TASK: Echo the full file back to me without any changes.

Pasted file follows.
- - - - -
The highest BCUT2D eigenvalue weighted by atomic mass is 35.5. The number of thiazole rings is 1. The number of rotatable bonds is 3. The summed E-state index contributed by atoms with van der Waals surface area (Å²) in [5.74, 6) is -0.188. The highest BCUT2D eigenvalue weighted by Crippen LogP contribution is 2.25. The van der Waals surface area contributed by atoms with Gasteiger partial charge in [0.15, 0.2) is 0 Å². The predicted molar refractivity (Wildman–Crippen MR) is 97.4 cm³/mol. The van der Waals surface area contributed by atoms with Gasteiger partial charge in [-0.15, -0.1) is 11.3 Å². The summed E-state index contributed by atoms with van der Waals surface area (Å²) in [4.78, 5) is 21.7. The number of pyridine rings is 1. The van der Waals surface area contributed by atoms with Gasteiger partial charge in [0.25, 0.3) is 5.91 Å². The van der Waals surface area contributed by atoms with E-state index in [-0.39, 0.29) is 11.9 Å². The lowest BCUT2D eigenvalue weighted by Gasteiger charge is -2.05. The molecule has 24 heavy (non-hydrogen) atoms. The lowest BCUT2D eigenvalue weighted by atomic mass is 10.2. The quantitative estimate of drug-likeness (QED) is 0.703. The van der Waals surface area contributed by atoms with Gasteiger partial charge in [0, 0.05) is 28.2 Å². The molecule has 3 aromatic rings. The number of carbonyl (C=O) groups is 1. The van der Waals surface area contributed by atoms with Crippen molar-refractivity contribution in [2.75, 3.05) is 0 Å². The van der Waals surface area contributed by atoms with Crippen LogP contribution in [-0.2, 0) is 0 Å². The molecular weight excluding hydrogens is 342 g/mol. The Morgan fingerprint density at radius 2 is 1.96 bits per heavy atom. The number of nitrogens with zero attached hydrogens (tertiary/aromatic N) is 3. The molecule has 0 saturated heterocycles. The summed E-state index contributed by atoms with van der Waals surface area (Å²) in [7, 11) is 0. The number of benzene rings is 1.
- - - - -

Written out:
The highest BCUT2D eigenvalue weighted by atomic mass is 35.5. The number of thiazole rings is 1. The number of rotatable bonds is 3. The summed E-state index contributed by atoms with van der Waals surface area (Å²) in [5.74, 6) is -0.188. The highest BCUT2D eigenvalue weighted by Crippen LogP contribution is 2.25. The van der Waals surface area contributed by atoms with Gasteiger partial charge in [0.15, 0.2) is 0 Å². The predicted molar refractivity (Wildman–Crippen MR) is 97.4 cm³/mol. The van der Waals surface area contributed by atoms with Gasteiger partial charge in [-0.15, -0.1) is 11.3 Å². The summed E-state index contributed by atoms with van der Waals surface area (Å²) in [4.78, 5) is 21.7. The number of pyridine rings is 1. The van der Waals surface area contributed by atoms with Gasteiger partial charge in [0.25, 0.3) is 5.91 Å². The van der Waals surface area contributed by atoms with E-state index in [-0.39, 0.29) is 11.9 Å². The lowest BCUT2D eigenvalue weighted by Gasteiger charge is -2.05. The molecule has 24 heavy (non-hydrogen) atoms. The lowest BCUT2D eigenvalue weighted by atomic mass is 10.2. The quantitative estimate of drug-likeness (QED) is 0.703. The van der Waals surface area contributed by atoms with Gasteiger partial charge in [0, 0.05) is 28.2 Å². The molecule has 3 aromatic rings. The number of carbonyl (C=O) groups is 1. The van der Waals surface area contributed by atoms with Crippen molar-refractivity contribution in [2.75, 3.05) is 0 Å². The van der Waals surface area contributed by atoms with Crippen LogP contribution in [-0.2, 0) is 0 Å². The molecular weight excluding hydrogens is 342 g/mol. The Morgan fingerprint density at radius 2 is 1.96 bits per heavy atom. The number of nitrogens with zero attached hydrogens (tertiary/aromatic N) is 3. The molecule has 0 saturated heterocycles. The summed E-state index contributed by atoms with van der Waals surface area (Å²) in [7, 11) is 0. The number of benzene rings is 1.